Without budgetary autonomy there is no complete independence of public prosecutor's office

Constitutional changes, through a change in the status of judges and prosecutors, should also lead to a change in the status of the judiciary and the prosecutor's office. Namely, the functional independence of prosecutors, which is obtained through the proposed constitutional amendments, does not lead to the independence of the prosecution. The public prosecutor’s office is still not allowed to decide on the budget allocation on its own.

In the absence of an explanation for the adoption of constitutional amendments, it is not clear why this element of independence was abandoned. The dependence of the prosecutorial budget on the decisions of the executive leaves room for influence on decision-making regarding the prosecution of perpetrators of criminal acts.

The constitutional law leaves the door open for delaying the transition of the judiciary

The will to carry out the transition of the judiciary and the prosecutor’s office can be shown also through the time aspect, to be solved by the Constitutional Law which should determine how and when the constitutional amendments are to be implemented and applied. The Draft Constitutional Law stipulates that judicial laws will be enacted within one year of the entry into force of the amendments to the Constitution. In addition to this obvious delay in the transition, the Constitutional Law also contains a hidden delay, specifically in Article 10.

Reading the opinion of the Venice Commission, the only issue of concern that has been resolved by the Draft Constitutional Law is Article 10. It refers to the President of the Supreme Court of Cassation, who will retain that function until the expiry of his mandate. While this is not an objection in and of itself,  the Commission notes that this President would have the right to be re-elected to this position, which is not in line with the Draft Constitutional Amendments, which stipulate that “the same person may not be elected President of the Supreme Court more than once”.  Given that the Supreme Court will be the legal successor of the Supreme Court of Cassation, the Commission recommends that Article 10 of the Draft Constitutional Law be reconsidered in light of the Draft Constitutional Amendments.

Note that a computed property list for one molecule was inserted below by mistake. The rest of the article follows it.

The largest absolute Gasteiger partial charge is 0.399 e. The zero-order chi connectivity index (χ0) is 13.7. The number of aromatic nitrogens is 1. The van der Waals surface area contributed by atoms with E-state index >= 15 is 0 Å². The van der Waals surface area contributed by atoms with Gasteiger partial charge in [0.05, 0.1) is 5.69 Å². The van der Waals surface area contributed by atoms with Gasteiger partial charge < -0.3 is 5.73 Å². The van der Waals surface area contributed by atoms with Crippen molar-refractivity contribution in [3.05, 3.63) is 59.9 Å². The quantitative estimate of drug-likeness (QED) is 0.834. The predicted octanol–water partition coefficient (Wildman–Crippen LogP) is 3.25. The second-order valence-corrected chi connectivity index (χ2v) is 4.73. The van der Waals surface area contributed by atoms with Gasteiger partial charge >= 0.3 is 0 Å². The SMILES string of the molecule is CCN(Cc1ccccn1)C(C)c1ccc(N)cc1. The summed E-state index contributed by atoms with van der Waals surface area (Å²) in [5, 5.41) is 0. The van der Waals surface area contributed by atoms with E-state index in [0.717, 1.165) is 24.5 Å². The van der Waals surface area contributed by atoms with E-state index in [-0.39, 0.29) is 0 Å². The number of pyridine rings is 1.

Although the Venice Commission did not make this remark regarding the possibility of re-electing the Supreme Public Prosecutor who will replace the current Republic Public Prosecutor, the same solution should be considered with regard to the prosecutor’s office using the “mirror” system.  Namely, in practice, if this solution of the Constitutional Law were to remain in effect, we could end up in a situation of delayed transition, meaning that the same person could be at the top of the hierarchy in the prosecutor’s office for four full terms, for a total of 25 years.  The Draft Constitutional Law was not submitted to the Venice Commission for another urgent opinion at the end of October, which raises suspicions that the government intends to postpone the transition of the judiciary.

By a letter dated October 26, 2021, the President of the Parliament requested an urgent opinion on the revised version of the draft of the constitutional amendments, on which the Venice Commission issued an opinion at the 128th plenary session. The Venice Commission will issue a new opinion on an improved version of the constitutional amendments on November 10/11. However, it is clear that the Draft of the Constitutional Law has not been sent for an opinion, which raises the suspicion that the government remains committed to postponing the transition of the judiciary.

Therefore, all solutions need to be viewed from the time aspect and thus communicated to the citizens, who in the end should decide in a referendum, for which it is still unknown according to which rules it will be held. In this regard, the Venice Commission refers to its Urgent opinion for Serbia on the Draft of the Law on Referendum and People's Initiative, where it has already made several important recommendations for the improvement of that law.